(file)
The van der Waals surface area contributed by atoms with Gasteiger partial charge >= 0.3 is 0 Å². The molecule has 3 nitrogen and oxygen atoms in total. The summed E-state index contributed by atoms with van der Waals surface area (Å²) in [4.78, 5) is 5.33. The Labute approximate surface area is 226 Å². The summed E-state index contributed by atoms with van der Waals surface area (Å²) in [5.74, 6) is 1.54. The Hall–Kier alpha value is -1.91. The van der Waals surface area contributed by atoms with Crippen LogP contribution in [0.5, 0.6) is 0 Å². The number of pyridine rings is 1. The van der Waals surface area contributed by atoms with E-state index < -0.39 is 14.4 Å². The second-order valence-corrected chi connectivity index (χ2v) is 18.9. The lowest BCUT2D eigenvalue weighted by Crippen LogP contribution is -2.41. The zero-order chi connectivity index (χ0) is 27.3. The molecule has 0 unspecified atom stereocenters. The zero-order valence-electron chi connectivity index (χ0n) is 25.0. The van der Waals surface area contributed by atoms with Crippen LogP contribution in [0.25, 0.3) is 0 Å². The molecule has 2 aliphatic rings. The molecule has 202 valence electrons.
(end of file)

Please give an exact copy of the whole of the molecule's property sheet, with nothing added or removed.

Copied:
The van der Waals surface area contributed by atoms with Gasteiger partial charge >= 0.3 is 0 Å². The molecule has 3 nitrogen and oxygen atoms in total. The summed E-state index contributed by atoms with van der Waals surface area (Å²) in [4.78, 5) is 5.33. The Labute approximate surface area is 226 Å². The summed E-state index contributed by atoms with van der Waals surface area (Å²) in [5.74, 6) is 1.54. The Hall–Kier alpha value is -1.91. The van der Waals surface area contributed by atoms with Crippen LogP contribution in [0.5, 0.6) is 0 Å². The number of pyridine rings is 1. The van der Waals surface area contributed by atoms with E-state index < -0.39 is 14.4 Å². The second-order valence-corrected chi connectivity index (χ2v) is 18.9. The lowest BCUT2D eigenvalue weighted by Crippen LogP contribution is -2.41. The zero-order chi connectivity index (χ0) is 27.3. The molecule has 0 unspecified atom stereocenters. The zero-order valence-electron chi connectivity index (χ0n) is 25.0. The van der Waals surface area contributed by atoms with Crippen LogP contribution in [0.25, 0.3) is 0 Å². The molecule has 2 aliphatic rings. The molecule has 202 valence electrons.